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Needs Versus Wants
By Susan Hines-Brigger

Q U I C K S C A N

New Perspective
Look on the Bright Side
For Teens: Add It Up
For Kids: Take the Test



The other day my seven-year-old son, Alex, came home from school with a project for the whole family. In his folder he had two cards, one with the word “want” on it, and the other bearing the word “need.” His project, he told us, was to see if we knew the difference between what things we need to live and what things we think we need to live, but actually just want.

So, as I was fixing dinner, he began to quiz me and his older sister, Maddie. As he pointed to items around the room, such as the kitchen faucet, the food I was preparing and my large soda, we talked about how sometimes we can mistake our wants for needs. For instance, when I categorized my drink as a want—even though most days it seems like a need—he challenged me and said, “But we need to drink.” A discussion then ensued about the difference between drinking water and a soda.

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New Perspective

These days, with the economy as uncertain as it is, the distinction between what we need and what we want seems to be pretty important. Our family discovered that the hard way when my husband, Mark’s, job was eliminated late last year and we faced the reality of living on one income. Needs versus wants suddenly became very clear to us. (You can read more about our family’s experience in the sidebar “Putting a Face on the Economic Crisis” in the June issue.)

But what also became clear to us is that cutting back on your wants and just fulfilling your needs can be rewarding. Suddenly, since we could no longer afford to go out as much, we found ourselves spending more time together doing things that were free. We talked more, laughed more and did things we had forgotten we enjoyed, such as swinging at the park or playing all the board games that had been sitting untouched in the playroom closet.

According to a 2006 survey on happiness by the London School of Economics, I shouldn’t have been surprised. That survey found that the nation with the happiest people in the world was Bangladesh, which happens to be one of the world’s poorest countries, with an annual income of roughly $500 per person. In contrast, the United States, where the average annual income is $37,000 per person, ranked 47th in the happiness survey.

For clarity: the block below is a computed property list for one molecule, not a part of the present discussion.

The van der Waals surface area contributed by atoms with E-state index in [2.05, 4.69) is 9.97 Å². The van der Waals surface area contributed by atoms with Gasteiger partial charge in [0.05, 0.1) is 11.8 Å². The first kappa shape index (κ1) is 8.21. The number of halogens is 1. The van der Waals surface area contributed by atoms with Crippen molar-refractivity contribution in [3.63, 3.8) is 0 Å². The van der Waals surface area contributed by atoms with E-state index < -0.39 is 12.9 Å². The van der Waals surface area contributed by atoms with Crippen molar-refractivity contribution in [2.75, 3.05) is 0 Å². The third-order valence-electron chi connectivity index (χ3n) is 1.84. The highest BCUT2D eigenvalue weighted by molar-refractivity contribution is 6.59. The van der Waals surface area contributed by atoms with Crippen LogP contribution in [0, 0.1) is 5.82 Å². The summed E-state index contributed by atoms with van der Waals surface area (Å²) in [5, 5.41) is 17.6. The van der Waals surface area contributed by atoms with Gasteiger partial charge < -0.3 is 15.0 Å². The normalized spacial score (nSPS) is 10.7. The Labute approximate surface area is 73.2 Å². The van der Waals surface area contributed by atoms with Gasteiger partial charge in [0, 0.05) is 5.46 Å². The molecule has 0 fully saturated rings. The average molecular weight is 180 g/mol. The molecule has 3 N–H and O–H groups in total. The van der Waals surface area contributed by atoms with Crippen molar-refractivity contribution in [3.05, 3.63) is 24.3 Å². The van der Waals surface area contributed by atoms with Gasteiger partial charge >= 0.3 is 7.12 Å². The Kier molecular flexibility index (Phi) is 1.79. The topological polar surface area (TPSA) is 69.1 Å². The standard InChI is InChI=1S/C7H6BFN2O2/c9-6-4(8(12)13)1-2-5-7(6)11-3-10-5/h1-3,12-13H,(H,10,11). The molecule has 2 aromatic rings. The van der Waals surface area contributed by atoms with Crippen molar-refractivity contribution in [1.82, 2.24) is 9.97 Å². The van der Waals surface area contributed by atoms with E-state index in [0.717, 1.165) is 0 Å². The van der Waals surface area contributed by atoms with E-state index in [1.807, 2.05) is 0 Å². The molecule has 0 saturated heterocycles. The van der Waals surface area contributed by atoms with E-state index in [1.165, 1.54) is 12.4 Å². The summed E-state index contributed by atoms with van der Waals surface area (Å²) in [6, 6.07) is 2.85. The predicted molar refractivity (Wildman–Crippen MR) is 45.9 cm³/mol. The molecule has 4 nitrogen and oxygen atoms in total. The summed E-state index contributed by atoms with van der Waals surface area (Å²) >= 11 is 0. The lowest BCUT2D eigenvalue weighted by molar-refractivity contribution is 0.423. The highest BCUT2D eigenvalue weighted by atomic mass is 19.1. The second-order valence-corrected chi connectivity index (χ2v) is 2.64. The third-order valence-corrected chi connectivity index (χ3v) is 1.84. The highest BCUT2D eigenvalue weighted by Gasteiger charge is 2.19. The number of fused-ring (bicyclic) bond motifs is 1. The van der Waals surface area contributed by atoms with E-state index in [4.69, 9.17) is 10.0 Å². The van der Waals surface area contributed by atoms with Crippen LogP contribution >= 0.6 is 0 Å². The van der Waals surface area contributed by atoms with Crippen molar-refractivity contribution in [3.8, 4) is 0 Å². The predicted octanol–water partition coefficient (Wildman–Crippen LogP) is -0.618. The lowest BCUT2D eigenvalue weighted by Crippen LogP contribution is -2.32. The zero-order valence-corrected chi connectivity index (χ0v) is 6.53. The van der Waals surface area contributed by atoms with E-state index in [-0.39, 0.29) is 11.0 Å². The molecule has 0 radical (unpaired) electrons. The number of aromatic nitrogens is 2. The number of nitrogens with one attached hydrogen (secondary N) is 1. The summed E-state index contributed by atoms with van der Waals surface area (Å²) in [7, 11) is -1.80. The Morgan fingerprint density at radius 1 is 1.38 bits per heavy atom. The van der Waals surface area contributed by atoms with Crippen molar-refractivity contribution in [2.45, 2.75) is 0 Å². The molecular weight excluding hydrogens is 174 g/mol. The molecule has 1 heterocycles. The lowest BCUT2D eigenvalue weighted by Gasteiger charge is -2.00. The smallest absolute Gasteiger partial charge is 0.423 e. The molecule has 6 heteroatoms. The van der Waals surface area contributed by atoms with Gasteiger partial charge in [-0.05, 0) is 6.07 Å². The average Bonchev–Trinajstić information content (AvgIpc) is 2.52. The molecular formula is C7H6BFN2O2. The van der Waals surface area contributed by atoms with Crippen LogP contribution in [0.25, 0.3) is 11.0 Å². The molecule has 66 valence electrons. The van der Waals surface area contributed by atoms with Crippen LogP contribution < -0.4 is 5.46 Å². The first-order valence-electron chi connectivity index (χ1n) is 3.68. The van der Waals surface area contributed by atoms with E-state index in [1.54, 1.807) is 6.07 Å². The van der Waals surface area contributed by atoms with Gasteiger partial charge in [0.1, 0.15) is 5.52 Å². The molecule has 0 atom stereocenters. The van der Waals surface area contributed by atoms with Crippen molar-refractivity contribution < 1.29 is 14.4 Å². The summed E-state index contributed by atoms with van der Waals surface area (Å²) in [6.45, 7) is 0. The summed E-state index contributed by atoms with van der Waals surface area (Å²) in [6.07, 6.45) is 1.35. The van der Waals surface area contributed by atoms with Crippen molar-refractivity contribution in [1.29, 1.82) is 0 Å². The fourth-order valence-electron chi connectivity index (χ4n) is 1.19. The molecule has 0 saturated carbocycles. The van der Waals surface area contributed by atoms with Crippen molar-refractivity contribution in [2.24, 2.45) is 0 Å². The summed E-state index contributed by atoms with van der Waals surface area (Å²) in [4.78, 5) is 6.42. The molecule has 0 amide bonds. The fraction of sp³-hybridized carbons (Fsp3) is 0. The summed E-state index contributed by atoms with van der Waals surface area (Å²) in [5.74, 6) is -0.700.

Luckily for us, my husband was able to find a new job rather quickly. But we have continued to try to focus on our needs rather than slip back into a lifestyle of fulfilling our wants. In fact, recently we started going through all of our family’s clothes and toys in order to pare down. Even the kids are amazed at how much “stuff” we had and didn’t use. Our three-year-old daughter, Riley, even offered up some of her toys “for some little kid who doesn’t have any.”

Look on the Bright Side

Money matters can be very stressful, especially these days. Here are some ways to help put a more positive outlook on the topic:

Embrace freedom. This month, as we celebrate our country’s freedom, search out ways to incorporate freedom into your family’s life. It could be freedom from debt, possessions, too many commitments, even guilt. Reflect on what is weighing you down and develop a plan to free yourself.

Go free. One thing that surprised me when Mark was out of work was how many things there were to do for free in our community if we just looked. We found museums, classes, programs at local parks and many other fun things to do at no cost. Check your local paper or the Internet to see what types of adventures might await you and your family.

Cut back. When Mark and I reviewed our budget, we discovered a number of places we could cut back. Take a long, hard look at where your money is going and see if there are things you can do without, such as cable television, cell phones or memberships.

If you’re not sure if you can do without something, take a fast from it for a week and then see how you feel.

Reap the rewards. Once Mark got a job, we decided to continue seeking out free things to do and sticking to our bare-bones budget. We then took the extra money and worked together as a family to decide what to do with it, such as making a donation to a charity of our choice or buying extra food for our parish’s food pantry.

 

It’s never too early to start learning financial responsibility. One way you can get a sense of where your money is going is by writing down everything you buy—from that soda to the new pair of pants or CD you just had to have. At the end of the week, go back and take a look at where your money went.

You might discover that you’re spending a lot of money buying lunch or snacks at school when you could pack your lunch instead. Or before you go out and buy a movie you want, see if you can check it out from the library. Saving money on the little things can help you save up for things like gas, evenings out with friends or even future college.

Just as my son Alex’s project got our family thinking about and discussing the things we need versus want, put your family to the test. Make a list of items you find around the house and ask family members in which category they think the item belongs. Make sure to ask them why they categorized certain things the way they did. Then discuss ways your family can reduce the number of wants on the list.

 

 

Do you have ideas or suggestions for topics you'd like to see addressed in this column? If so, send them to me at “Faith-filled Family,” 28 W. Liberty Street, Cincinnati, OH 45202-6498, or e-mail them to Family@franciscanmedia.org.


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